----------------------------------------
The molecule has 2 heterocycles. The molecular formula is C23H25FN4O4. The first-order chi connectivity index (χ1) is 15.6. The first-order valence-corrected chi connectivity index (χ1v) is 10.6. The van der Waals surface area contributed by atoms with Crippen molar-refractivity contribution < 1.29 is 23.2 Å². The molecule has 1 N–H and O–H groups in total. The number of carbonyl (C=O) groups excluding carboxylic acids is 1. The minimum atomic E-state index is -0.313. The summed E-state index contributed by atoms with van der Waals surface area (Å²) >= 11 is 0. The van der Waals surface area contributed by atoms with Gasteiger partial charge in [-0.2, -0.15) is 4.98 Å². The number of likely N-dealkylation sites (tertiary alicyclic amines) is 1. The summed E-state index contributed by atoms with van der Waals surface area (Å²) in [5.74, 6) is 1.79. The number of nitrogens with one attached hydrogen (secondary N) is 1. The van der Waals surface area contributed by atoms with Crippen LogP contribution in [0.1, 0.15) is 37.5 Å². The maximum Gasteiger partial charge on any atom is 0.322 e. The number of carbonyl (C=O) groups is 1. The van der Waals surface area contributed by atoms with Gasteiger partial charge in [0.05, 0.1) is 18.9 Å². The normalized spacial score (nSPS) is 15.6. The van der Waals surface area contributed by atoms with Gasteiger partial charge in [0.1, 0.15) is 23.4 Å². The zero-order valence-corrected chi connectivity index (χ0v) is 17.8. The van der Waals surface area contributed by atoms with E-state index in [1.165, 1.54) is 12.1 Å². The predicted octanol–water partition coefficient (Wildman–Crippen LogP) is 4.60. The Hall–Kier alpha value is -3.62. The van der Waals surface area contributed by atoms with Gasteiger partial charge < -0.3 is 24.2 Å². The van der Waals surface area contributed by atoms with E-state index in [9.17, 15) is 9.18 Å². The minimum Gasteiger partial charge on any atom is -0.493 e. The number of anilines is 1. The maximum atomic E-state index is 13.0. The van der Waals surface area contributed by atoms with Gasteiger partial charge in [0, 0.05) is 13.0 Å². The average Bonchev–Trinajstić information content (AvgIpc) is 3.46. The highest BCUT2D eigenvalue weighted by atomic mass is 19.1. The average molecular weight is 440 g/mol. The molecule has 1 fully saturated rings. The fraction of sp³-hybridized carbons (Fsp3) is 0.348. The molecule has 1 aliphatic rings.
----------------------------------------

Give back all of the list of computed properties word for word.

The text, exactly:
The molecule has 2 heterocycles. The molecular formula is C23H25FN4O4. The first-order chi connectivity index (χ1) is 15.6. The first-order valence-corrected chi connectivity index (χ1v) is 10.6. The van der Waals surface area contributed by atoms with Crippen molar-refractivity contribution < 1.29 is 23.2 Å². The molecule has 1 N–H and O–H groups in total. The number of carbonyl (C=O) groups excluding carboxylic acids is 1. The minimum atomic E-state index is -0.313. The summed E-state index contributed by atoms with van der Waals surface area (Å²) >= 11 is 0. The van der Waals surface area contributed by atoms with Gasteiger partial charge in [-0.2, -0.15) is 4.98 Å². The number of likely N-dealkylation sites (tertiary alicyclic amines) is 1. The summed E-state index contributed by atoms with van der Waals surface area (Å²) in [5.74, 6) is 1.79. The number of nitrogens with one attached hydrogen (secondary N) is 1. The van der Waals surface area contributed by atoms with Crippen LogP contribution in [0.1, 0.15) is 37.5 Å². The maximum Gasteiger partial charge on any atom is 0.322 e. The number of carbonyl (C=O) groups is 1. The van der Waals surface area contributed by atoms with Gasteiger partial charge in [0.05, 0.1) is 18.9 Å². The normalized spacial score (nSPS) is 15.6. The van der Waals surface area contributed by atoms with Gasteiger partial charge in [0.1, 0.15) is 23.4 Å². The zero-order valence-corrected chi connectivity index (χ0v) is 17.8. The van der Waals surface area contributed by atoms with E-state index in [1.165, 1.54) is 12.1 Å². The predicted octanol–water partition coefficient (Wildman–Crippen LogP) is 4.60. The Hall–Kier alpha value is -3.62. The van der Waals surface area contributed by atoms with Gasteiger partial charge < -0.3 is 24.2 Å². The van der Waals surface area contributed by atoms with E-state index in [9.17, 15) is 9.18 Å². The minimum Gasteiger partial charge on any atom is -0.493 e. The number of anilines is 1. The maximum atomic E-state index is 13.0. The van der Waals surface area contributed by atoms with Gasteiger partial charge in [0, 0.05) is 13.0 Å². The average Bonchev–Trinajstić information content (AvgIpc) is 3.46. The highest BCUT2D eigenvalue weighted by atomic mass is 19.1. The average molecular weight is 440 g/mol. The molecule has 1 fully saturated rings. The fraction of sp³-hybridized carbons (Fsp3) is 0.348. The molecule has 1 aliphatic rings.